Summer's not over

What a strange time of year this is for us Minnesota parents: We’re reluctant to let go of our cherished last gasps of true warmth — and all the fun that summer brings.

And yet, school-supply lists have been out for weeks (or longer). This year my son starts school on Aug. 31, which just makes it feel particularly early.

Fortunately, our August issue of Minnesota Parent (above) is here to get you motivated for the big school year ahead. We have a fascinating primer on standardized tests in Minnesota schools, plus back-to-school tips from a 15-year school veteran — Megan Devine, an elementary school teacher and a mother of four, who writes our School Days column.

Her advice about sleep really struck me.

Even though I’m a mom with a child who’s been in summer care his whole life, I still tend to slack a bit on bedtime in summer.

But that must come to an end in mid-August if I want to be smart about it, Megan says: “Even if your child’s been getting up earlier to go to child care or summer events, when your child enters school, he or she will be expected to self-regulate at a different intensity for the length of a full school day, and this can be exhausting.”

Indeed, I’ve routinely seen my son tire tremendously during that first week of school.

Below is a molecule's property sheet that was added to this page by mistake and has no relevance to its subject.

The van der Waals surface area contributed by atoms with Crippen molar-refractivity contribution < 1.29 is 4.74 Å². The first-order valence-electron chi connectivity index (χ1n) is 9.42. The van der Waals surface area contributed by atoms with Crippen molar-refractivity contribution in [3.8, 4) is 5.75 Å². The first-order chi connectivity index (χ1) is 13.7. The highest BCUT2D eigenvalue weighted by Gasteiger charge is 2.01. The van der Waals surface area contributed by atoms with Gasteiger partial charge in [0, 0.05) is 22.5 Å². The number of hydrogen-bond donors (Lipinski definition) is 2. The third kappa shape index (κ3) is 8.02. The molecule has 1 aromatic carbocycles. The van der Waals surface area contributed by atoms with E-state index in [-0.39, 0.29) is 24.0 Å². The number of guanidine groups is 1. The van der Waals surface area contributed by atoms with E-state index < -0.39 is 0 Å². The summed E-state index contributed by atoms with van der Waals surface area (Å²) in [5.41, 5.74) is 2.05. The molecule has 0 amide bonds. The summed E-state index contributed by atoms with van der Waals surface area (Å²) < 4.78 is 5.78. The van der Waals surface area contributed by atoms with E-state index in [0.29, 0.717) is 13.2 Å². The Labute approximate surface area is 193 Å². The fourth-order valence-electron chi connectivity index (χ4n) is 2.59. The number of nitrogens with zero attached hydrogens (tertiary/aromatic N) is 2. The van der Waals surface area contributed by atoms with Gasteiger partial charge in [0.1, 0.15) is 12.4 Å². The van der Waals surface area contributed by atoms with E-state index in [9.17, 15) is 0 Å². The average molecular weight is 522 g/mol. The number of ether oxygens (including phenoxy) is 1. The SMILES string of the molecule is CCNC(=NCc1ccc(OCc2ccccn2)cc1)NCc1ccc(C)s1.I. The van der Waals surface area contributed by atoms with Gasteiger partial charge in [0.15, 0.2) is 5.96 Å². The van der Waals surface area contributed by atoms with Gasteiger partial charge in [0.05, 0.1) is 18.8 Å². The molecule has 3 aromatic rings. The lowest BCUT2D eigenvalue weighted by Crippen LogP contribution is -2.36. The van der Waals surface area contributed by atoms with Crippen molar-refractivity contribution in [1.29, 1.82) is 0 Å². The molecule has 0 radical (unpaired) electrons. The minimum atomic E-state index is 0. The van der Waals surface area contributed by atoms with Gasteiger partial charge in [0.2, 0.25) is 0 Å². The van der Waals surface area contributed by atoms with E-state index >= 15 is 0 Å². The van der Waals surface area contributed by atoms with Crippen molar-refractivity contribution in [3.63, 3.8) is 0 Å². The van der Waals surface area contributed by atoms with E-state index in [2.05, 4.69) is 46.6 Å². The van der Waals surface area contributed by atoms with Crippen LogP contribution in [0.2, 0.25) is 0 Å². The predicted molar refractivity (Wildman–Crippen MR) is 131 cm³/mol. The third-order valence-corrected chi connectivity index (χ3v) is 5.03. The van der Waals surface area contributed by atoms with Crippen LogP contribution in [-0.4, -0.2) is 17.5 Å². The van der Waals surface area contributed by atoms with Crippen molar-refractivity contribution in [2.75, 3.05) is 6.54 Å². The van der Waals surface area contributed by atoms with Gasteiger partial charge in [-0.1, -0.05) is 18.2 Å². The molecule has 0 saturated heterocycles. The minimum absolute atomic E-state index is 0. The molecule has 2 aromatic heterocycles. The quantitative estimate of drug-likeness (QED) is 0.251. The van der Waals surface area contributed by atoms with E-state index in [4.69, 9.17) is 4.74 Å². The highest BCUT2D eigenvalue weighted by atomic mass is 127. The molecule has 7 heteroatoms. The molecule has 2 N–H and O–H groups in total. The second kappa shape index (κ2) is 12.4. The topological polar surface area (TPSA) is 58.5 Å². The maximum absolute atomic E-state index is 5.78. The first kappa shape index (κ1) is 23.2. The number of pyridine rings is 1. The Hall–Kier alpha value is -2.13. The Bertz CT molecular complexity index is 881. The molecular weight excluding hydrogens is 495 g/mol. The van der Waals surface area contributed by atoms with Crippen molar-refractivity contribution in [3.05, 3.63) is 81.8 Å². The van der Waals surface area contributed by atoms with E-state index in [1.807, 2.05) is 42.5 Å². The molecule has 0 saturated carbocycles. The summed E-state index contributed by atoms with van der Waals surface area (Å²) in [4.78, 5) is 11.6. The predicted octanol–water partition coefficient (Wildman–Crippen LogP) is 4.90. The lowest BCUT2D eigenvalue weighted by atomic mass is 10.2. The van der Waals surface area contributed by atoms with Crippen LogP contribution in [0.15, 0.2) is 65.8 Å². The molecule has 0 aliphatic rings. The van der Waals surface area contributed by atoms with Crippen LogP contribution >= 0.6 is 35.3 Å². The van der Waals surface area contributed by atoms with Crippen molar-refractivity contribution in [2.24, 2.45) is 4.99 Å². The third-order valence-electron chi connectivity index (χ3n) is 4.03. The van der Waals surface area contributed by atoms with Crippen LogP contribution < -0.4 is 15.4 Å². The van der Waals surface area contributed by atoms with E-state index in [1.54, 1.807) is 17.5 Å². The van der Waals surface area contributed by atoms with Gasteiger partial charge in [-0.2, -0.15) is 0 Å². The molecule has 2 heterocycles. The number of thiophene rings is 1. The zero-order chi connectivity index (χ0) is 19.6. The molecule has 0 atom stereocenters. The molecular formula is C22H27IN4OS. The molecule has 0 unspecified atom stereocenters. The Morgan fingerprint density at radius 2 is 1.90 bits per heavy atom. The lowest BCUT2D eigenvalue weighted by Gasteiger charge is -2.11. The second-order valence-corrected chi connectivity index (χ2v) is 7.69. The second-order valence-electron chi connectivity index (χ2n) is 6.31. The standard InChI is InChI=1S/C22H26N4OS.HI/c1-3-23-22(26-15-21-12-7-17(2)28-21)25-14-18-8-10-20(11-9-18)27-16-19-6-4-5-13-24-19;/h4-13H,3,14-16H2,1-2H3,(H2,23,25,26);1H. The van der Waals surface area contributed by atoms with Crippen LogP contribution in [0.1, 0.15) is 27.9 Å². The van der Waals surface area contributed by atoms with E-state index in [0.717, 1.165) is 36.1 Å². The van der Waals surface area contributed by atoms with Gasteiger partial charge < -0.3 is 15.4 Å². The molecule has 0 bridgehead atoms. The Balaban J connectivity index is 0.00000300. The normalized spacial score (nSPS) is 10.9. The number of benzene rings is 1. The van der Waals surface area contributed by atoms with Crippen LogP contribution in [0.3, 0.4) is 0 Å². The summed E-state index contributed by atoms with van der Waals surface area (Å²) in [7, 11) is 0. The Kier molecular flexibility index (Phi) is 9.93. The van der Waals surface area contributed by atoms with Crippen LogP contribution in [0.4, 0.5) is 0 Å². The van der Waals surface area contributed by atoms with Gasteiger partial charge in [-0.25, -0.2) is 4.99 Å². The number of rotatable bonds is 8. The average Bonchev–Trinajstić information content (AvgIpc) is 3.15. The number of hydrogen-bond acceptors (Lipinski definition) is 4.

It reminds me of those first few weeks of starting a new job. You’re not just trying to meet everyone and take in your new surroundings, you’re also required to think and do your work.

In this issue we also have some great back-to-school books, plus tips from a local pediatrician to help families with school-year concerns, including overly heavy backpacks, asthma and even pink eye.

Finally, as is our tradition every August, we’ve also peppered our pages with a variety of stories to help you plan your kid’s next birthday party. (We need to have a little fun, right? Check out our party resources here, here and here!)

We also have the latest on inexpensive Minions party ideas — and not-so-expensive in-person princess parties and bulldozer (real bulldozer) parties, too! 

Whatever the year of school (or preschool) brings — whatever you decide to do for your kid’s next birthday bash — we’re wishing you all the best. 

Now, how about one last s’more?